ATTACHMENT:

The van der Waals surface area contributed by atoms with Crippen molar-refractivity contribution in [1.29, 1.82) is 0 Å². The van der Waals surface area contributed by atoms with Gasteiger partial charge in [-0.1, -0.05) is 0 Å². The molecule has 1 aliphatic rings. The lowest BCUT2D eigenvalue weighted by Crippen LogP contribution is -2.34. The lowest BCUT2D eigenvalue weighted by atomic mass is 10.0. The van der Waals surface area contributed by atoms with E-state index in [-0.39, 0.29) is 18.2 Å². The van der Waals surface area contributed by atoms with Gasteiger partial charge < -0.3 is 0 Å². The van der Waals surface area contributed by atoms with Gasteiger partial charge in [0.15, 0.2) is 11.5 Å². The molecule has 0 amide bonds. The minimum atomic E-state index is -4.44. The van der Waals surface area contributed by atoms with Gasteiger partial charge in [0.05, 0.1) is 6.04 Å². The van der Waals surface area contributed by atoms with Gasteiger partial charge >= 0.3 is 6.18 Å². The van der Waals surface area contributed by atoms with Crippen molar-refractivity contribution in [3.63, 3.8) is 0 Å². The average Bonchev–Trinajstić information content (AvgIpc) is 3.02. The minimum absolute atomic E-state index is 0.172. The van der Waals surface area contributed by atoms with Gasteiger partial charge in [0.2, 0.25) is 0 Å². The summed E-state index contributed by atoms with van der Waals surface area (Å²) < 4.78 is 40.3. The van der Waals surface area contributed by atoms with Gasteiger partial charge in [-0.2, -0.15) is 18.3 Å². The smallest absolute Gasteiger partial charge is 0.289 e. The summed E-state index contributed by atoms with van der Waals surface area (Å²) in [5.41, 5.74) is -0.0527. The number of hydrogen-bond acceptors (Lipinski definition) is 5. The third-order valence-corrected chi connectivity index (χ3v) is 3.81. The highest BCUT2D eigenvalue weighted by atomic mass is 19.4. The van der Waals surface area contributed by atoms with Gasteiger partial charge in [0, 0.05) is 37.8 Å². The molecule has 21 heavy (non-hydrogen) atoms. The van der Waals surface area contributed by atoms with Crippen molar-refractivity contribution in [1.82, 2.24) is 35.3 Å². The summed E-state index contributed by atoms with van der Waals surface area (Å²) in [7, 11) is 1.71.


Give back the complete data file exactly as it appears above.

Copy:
The van der Waals surface area contributed by atoms with Crippen molar-refractivity contribution in [1.29, 1.82) is 0 Å². The van der Waals surface area contributed by atoms with Gasteiger partial charge in [-0.1, -0.05) is 0 Å². The molecule has 1 aliphatic rings. The lowest BCUT2D eigenvalue weighted by Crippen LogP contribution is -2.34. The lowest BCUT2D eigenvalue weighted by atomic mass is 10.0. The van der Waals surface area contributed by atoms with E-state index in [-0.39, 0.29) is 18.2 Å². The van der Waals surface area contributed by atoms with Gasteiger partial charge < -0.3 is 0 Å². The van der Waals surface area contributed by atoms with Gasteiger partial charge in [0.15, 0.2) is 11.5 Å². The molecule has 0 amide bonds. The minimum atomic E-state index is -4.44. The van der Waals surface area contributed by atoms with Gasteiger partial charge in [0.05, 0.1) is 6.04 Å². The van der Waals surface area contributed by atoms with Gasteiger partial charge >= 0.3 is 6.18 Å². The van der Waals surface area contributed by atoms with Crippen molar-refractivity contribution in [3.63, 3.8) is 0 Å². The average Bonchev–Trinajstić information content (AvgIpc) is 3.02. The minimum absolute atomic E-state index is 0.172. The van der Waals surface area contributed by atoms with Gasteiger partial charge in [0.2, 0.25) is 0 Å². The summed E-state index contributed by atoms with van der Waals surface area (Å²) < 4.78 is 40.3. The van der Waals surface area contributed by atoms with Gasteiger partial charge in [-0.2, -0.15) is 18.3 Å². The smallest absolute Gasteiger partial charge is 0.289 e. The summed E-state index contributed by atoms with van der Waals surface area (Å²) in [5.41, 5.74) is -0.0527. The number of hydrogen-bond acceptors (Lipinski definition) is 5. The third-order valence-corrected chi connectivity index (χ3v) is 3.81. The highest BCUT2D eigenvalue weighted by atomic mass is 19.4. The van der Waals surface area contributed by atoms with Gasteiger partial charge in [0, 0.05) is 37.8 Å². The molecule has 21 heavy (non-hydrogen) atoms. The van der Waals surface area contributed by atoms with Crippen molar-refractivity contribution in [1.82, 2.24) is 35.3 Å². The summed E-state index contributed by atoms with van der Waals surface area (Å²) in [7, 11) is 1.71.